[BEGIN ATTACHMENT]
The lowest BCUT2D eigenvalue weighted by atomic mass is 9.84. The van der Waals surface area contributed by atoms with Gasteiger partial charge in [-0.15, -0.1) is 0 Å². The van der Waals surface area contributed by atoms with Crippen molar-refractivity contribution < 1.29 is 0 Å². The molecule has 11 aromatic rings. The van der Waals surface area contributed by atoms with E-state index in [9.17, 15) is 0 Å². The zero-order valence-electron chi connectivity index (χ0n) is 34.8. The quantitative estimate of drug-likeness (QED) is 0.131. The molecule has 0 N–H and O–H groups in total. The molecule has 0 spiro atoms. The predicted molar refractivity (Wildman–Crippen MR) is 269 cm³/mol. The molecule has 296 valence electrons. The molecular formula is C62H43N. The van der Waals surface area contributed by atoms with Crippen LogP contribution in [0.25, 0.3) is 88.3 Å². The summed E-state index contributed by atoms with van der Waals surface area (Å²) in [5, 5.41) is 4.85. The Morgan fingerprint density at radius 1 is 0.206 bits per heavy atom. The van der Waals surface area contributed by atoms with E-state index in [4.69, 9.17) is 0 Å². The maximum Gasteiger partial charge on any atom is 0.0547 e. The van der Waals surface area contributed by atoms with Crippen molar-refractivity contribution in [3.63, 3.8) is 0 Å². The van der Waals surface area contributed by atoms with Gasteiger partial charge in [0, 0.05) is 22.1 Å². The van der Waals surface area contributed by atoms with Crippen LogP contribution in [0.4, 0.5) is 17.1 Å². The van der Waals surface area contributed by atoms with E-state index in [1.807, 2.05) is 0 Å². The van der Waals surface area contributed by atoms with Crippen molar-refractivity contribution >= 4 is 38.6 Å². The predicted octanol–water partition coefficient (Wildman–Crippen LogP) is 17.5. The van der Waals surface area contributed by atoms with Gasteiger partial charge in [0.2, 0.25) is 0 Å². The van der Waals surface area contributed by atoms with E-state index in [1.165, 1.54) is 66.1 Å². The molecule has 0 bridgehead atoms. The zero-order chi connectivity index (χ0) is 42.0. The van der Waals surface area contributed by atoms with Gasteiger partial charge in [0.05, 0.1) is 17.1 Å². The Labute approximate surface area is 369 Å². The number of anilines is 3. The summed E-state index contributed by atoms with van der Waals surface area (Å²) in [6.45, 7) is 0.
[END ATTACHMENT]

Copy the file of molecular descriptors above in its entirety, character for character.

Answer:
The lowest BCUT2D eigenvalue weighted by atomic mass is 9.84. The van der Waals surface area contributed by atoms with Gasteiger partial charge in [-0.15, -0.1) is 0 Å². The van der Waals surface area contributed by atoms with Crippen molar-refractivity contribution < 1.29 is 0 Å². The molecule has 11 aromatic rings. The van der Waals surface area contributed by atoms with E-state index in [9.17, 15) is 0 Å². The zero-order valence-electron chi connectivity index (χ0n) is 34.8. The quantitative estimate of drug-likeness (QED) is 0.131. The molecule has 0 N–H and O–H groups in total. The molecule has 0 spiro atoms. The predicted molar refractivity (Wildman–Crippen MR) is 269 cm³/mol. The molecule has 296 valence electrons. The molecular formula is C62H43N. The van der Waals surface area contributed by atoms with Crippen LogP contribution in [0.25, 0.3) is 88.3 Å². The summed E-state index contributed by atoms with van der Waals surface area (Å²) in [5, 5.41) is 4.85. The Morgan fingerprint density at radius 1 is 0.206 bits per heavy atom. The van der Waals surface area contributed by atoms with E-state index in [4.69, 9.17) is 0 Å². The maximum Gasteiger partial charge on any atom is 0.0547 e. The van der Waals surface area contributed by atoms with Crippen molar-refractivity contribution in [3.63, 3.8) is 0 Å². The van der Waals surface area contributed by atoms with Gasteiger partial charge in [0, 0.05) is 22.1 Å². The van der Waals surface area contributed by atoms with Crippen LogP contribution in [0.4, 0.5) is 17.1 Å². The van der Waals surface area contributed by atoms with E-state index in [1.807, 2.05) is 0 Å². The van der Waals surface area contributed by atoms with Crippen molar-refractivity contribution >= 4 is 38.6 Å². The predicted octanol–water partition coefficient (Wildman–Crippen LogP) is 17.5. The van der Waals surface area contributed by atoms with Gasteiger partial charge in [0.2, 0.25) is 0 Å². The van der Waals surface area contributed by atoms with E-state index in [1.165, 1.54) is 66.1 Å². The molecule has 0 bridgehead atoms. The zero-order chi connectivity index (χ0) is 42.0. The van der Waals surface area contributed by atoms with Gasteiger partial charge in [0.05, 0.1) is 17.1 Å². The Labute approximate surface area is 369 Å². The number of anilines is 3. The summed E-state index contributed by atoms with van der Waals surface area (Å²) in [6.45, 7) is 0.